24. High Availability Clusters

To reduce the risk of system failure, Kernun UTM allows to build hot stand-by clusters. As the name suggests, apart from the main Kernun UTM system, there is a copy of it, usually equipped with the same features and configuration, ready to step up and start handling the communication automatically if the main node fails.


When running Kernun in the virtual environment (like VMWare, VirtualBox, Hyper-V etc.), the network adapter to be used for the shared IP address MUST be set the Promiscusous Mode.

VirtualBox: Settings -> Network -> Adapter -> Promiscuous Mode: Allow All

Microsoft Hyper-V: Settings -> Network Adapter -> Advanced Settings -> Enable Spoofing of MAC Addresses

VMWare vSphere: ESXi/ESX Host -> Configuration -> Hardware -> Networking -> Properties -> Edit -> Security tab -> Promiscuous mode -> Accept

Citrix Xen 6.5: no special settings needed

In this chapter, we assign the systems labels “node A” and “node B”. The system that is currently in charge of traffic control is called master node within the cluster, while its idle peer is backup node. Under normal circumstances, node A is master and node B is backup. Naturally, both nodes must be connected to the same networks, so we assume that the number of active network interfaces on both nodes is the same. Figure 5.100, “Simple cluster with two nodes and two networks” illustrates a typical cluster topology consisting of nodes fw-a and fw-b, securing communication between an internal network (let us call it INT) and the external network—Internet (EXT).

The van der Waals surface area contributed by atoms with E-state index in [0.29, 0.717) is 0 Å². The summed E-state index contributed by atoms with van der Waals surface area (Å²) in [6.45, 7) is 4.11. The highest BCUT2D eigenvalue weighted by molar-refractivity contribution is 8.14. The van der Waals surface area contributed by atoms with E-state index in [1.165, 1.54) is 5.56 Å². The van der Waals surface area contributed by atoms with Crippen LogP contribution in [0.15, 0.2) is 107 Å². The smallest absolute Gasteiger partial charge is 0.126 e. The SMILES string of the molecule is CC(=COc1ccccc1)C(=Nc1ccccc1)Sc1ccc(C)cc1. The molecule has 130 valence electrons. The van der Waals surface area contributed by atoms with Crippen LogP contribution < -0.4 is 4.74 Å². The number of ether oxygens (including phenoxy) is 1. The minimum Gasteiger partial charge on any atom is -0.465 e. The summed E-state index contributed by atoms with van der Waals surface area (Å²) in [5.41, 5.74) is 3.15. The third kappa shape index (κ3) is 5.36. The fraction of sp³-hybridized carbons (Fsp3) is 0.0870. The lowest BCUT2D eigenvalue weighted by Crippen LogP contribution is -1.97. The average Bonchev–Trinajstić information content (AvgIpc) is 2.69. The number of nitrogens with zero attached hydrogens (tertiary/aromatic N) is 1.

Figure 5.100. Simple cluster with two nodes and two networks

Simple cluster with two nodes and two networks

As we can see, at least three IP addresses are needed for each network to build a two-node cluster; each node must have its own IP address, and a shared cluster IP address must be present. For example, in the network INT, node A has got IP address, node B, and the shared cluster address is In the external network, node A has been assigned the address, node B, and the shared address is

There also needs to be a special “heart-beat” link (simple ethernet connection between nodes) for cluster nodes to see each other. A dedicated deamon pikemon listens on this interface on both nodes and informs each other of their state and priority. In this example node A has address and node B has address


The pikemon daemon determines his peer address on heart-beat network by performing XOR on the last bit of his own IP address. If unsure which addresses to choose, use addresses from this sample configuration.

It would be tedious to keep configurations of both cluster members up-to-date. To simplify cluster administration, Kernun UTM makes it possible to specify multiple system sections in the same configuration file. Normally, such a configuration file resides one of the nodes, say node A in our example. When the configuration is to be applied, we need to recognize which of the systems is local and which is remote, and how to reach the remote system. The apply-host configuration directive serves this purpose. If not present, the system configuration is applied locally. Otherwise, its parameter specifies the host name or address and the SSH daemon's port the system configuration should be applied to. Figure 5.101, “apply-host is used to distinguish the local system from the remote one” illustrates the use of the apply-host option.